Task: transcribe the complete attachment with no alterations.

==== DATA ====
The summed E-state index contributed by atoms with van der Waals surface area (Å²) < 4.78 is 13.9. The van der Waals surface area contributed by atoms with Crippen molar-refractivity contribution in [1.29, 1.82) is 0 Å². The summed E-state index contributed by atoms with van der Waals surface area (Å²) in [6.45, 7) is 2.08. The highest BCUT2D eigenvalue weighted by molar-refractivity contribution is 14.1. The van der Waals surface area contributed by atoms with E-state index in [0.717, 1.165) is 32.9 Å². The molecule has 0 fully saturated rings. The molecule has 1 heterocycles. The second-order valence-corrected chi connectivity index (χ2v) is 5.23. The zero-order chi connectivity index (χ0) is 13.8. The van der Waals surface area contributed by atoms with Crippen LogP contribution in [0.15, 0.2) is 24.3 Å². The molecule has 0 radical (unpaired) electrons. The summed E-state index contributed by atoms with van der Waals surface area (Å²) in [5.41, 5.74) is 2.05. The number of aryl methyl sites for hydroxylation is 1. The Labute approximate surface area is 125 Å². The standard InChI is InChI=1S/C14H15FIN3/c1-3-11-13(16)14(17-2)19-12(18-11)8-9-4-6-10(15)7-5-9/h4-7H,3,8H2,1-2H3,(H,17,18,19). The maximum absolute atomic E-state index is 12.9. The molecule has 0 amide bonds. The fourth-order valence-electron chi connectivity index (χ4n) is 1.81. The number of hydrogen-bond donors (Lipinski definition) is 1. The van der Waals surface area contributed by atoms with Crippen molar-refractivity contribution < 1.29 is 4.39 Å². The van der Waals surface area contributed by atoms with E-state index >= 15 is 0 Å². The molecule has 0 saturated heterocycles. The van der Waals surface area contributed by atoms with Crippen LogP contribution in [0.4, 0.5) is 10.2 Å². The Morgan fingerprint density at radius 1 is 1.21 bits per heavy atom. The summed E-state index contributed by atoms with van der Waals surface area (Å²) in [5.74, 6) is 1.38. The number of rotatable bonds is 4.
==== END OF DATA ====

The summed E-state index contributed by atoms with van der Waals surface area (Å²) < 4.78 is 13.9. The van der Waals surface area contributed by atoms with Crippen molar-refractivity contribution in [1.29, 1.82) is 0 Å². The summed E-state index contributed by atoms with van der Waals surface area (Å²) in [6.45, 7) is 2.08. The highest BCUT2D eigenvalue weighted by molar-refractivity contribution is 14.1. The van der Waals surface area contributed by atoms with E-state index in [0.717, 1.165) is 32.9 Å². The molecule has 0 fully saturated rings. The molecule has 1 heterocycles. The second-order valence-corrected chi connectivity index (χ2v) is 5.23. The zero-order chi connectivity index (χ0) is 13.8. The van der Waals surface area contributed by atoms with Crippen LogP contribution in [0.15, 0.2) is 24.3 Å². The molecule has 0 radical (unpaired) electrons. The summed E-state index contributed by atoms with van der Waals surface area (Å²) in [5.41, 5.74) is 2.05. The number of aryl methyl sites for hydroxylation is 1. The Labute approximate surface area is 125 Å². The standard InChI is InChI=1S/C14H15FIN3/c1-3-11-13(16)14(17-2)19-12(18-11)8-9-4-6-10(15)7-5-9/h4-7H,3,8H2,1-2H3,(H,17,18,19). The maximum absolute atomic E-state index is 12.9. The molecule has 0 amide bonds. The fourth-order valence-electron chi connectivity index (χ4n) is 1.81. The number of hydrogen-bond donors (Lipinski definition) is 1. The van der Waals surface area contributed by atoms with Crippen molar-refractivity contribution < 1.29 is 4.39 Å². The van der Waals surface area contributed by atoms with E-state index >= 15 is 0 Å². The molecule has 0 saturated heterocycles. The van der Waals surface area contributed by atoms with Crippen LogP contribution in [0.4, 0.5) is 10.2 Å². The Morgan fingerprint density at radius 1 is 1.21 bits per heavy atom. The summed E-state index contributed by atoms with van der Waals surface area (Å²) in [5.74, 6) is 1.38. The number of rotatable bonds is 4.